**'''Question Slide 3:'''  You read a book in the 7th grate.  You recall that the title was “Gone and Back Again,” and that there was a main character named George with a long beard.  Press the left button if you think it is a ‘remember’ type memory and press the right button if you think it is a ‘know’ type memory.
 
**'''Question Slide 3:'''  You read a book in the 7th grate.  You recall that the title was “Gone and Back Again,” and that there was a main character named George with a long beard.  Press the left button if you think it is a ‘remember’ type memory and press the right button if you think it is a ‘know’ type memory.
 
 
**'''Question Slide 4:'''  You read a book recently.  You recall that the book had two main characters, but you do not recall their names or the title of the book.  Press the left button if you think it is a ‘remember’ type memory and press the right button if you think it is a ‘know’ type memory.
 
**'''Question Slide 4:'''  You read a book recently.  You recall that the book had two main characters, but you do not recall their names or the title of the book.  Press the left button if you think it is a ‘remember’ type memory and press the right button if you think it is a ‘know’ type memory.
 
 
**'''Instruction Slide 5:'''  You have completed the pretest for this experiment.  Press the left button if you think it is a ‘remember’ type memory and press the right button if you think it is a ‘know’ type memory.
 
**'''Instruction Slide 5:'''  You have completed the pretest for this experiment.  Press the left button if you think it is a ‘remember’ type memory and press the right button if you think it is a ‘know’ type memory.
  
 
===Task Schematic===
 
===Task Schematic===
 +
 +
[[File:RK_task.jpg]]
  
 
===Task Parameters Table===
 
===Task Parameters Table===

Latest revision as of 16:06, 10 May 2013

go back to HTAC

Basic Task Description

The Remember-Know (RK) task is intended to probe episodic memory, which we conceptualize as involving an information encoding phase during which stimulus features are bound into a unified mental representation and a recognition phase during which that representation is retrieved and judgments are made about that retrieval process.

Taking a cognitive neuroscience perspective, retrieval has been modeled various ways, including the approach that provided the basis for the RK task. This approach employs a distinction between recollection-based retrieval and familiarity-based retrieval. Recollection is thought to rely to a great extent on hippocampal activity inasmuch as the stimulus features that the hippocampus binds together at encoding are recalled (Eldridge et al., 2000). Retrieval involving a sense of familiarity is believed to rely on distributed temporal, parietal, and frontal lobe structures. Although familiarity-based retrieval is thought to rely on a memory cue (i.e., test word), it does not necessarily involve the recall of a bound stimulus representation (including non-cued details; Henson et al., 1999). Accordingly, during the test portion of the RK task, participants are asked to make a meta-cognitive judgment regarding whether words labeled as "old" or "studied" were recognized using recollection (or "remember") or a familiarity-based (or "know") process (Tulving, 1985).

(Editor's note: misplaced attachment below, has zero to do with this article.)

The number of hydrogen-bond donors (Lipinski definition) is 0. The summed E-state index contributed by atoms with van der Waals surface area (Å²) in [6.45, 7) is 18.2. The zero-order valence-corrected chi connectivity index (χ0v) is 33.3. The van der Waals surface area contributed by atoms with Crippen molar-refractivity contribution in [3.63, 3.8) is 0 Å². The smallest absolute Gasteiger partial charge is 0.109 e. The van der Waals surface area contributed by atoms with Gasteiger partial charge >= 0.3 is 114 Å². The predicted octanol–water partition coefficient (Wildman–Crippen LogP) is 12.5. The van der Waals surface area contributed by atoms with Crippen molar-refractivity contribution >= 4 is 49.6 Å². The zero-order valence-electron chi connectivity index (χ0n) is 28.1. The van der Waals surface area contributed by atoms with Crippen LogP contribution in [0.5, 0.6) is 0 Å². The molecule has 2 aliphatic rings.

From a behavioral standpoint, patients diagnosed with schizophrenia (e.g., van Erp et al., 2008), bipolar disorder (e.g., Kurtz and Gerraty, 2009), and ADHD (e.g., Castel et al., 2011), all show evidence of disrupted episodic memory functioning, although the nature and severity of these impairments may differ. Furthermore, behavioral performance on tests thought to assess episodic memory ability has been shown to be at least moderately heritable (e.g., Finkel and McGue, 1993), with a number of gene variants identified as promising leads in helping to account for variability in performance (Bearden et al., 2012).

Task Procedure

The RK test procedure is comprised of four phases (implemented as three E-Prime programs, indicated below).

First, participants receive instruction on the conceptual distinction between “remembering” and “knowing” processes of stimulus recognition. They then answer a series of questions in order to demonstrate that they understand the concepts adequately. This first phase is referred to as the pretest.

The second phase of the RK task is the encoding phase, during which participants see pairs of words (and congruent images) and indicate which of the two words is presented in all capital letters (also presented with a color picture). Subjects also know at this point that there will be a memory test next.

The third phase is the recognition test, in which words are presented, and participants are asked to indicate whether they remember that the words were presented during the encoding phase, whether they know that the words were presented during encoding, or whether the word is new, or not presented at encoding.

Finally, during a validation phase, participants are presented with a set of words and images, and must indicate which word was paired with the presented word (or whether it was new at recognition) and then what the color of the presented image was during encoding (or whether it was new).

Sample Text Describing the Procedure (from van Erp et al., 2008b):

The R–K paradigm was administered on a personal computer using E-Prime (Psychology Software Tools,www.pstnet.com). Stimuli were presented as word and picture pairs in order to provide opportunities for use of relational information at encoding …. The paradigm comprised three phases: 1) encoding, 2) item recognition, and 3) stimulus feature recognition. Before the task began, participants were instructed to remember as much of the information presented on each trial as possible and were given examples of the types of questions that would be asked in the item and stimulus feature recognition phases. The explanation of “remember” and “know” responses was based on those by Gardiner and Java (1990), and those with regard to the stimulus feature recognition resembled those by Dudukovic and Knowlton (2006). As a pre-test measure, participants were given six example sentences describing memories and asked whether each was reflective of a “remember” or a “know” memory.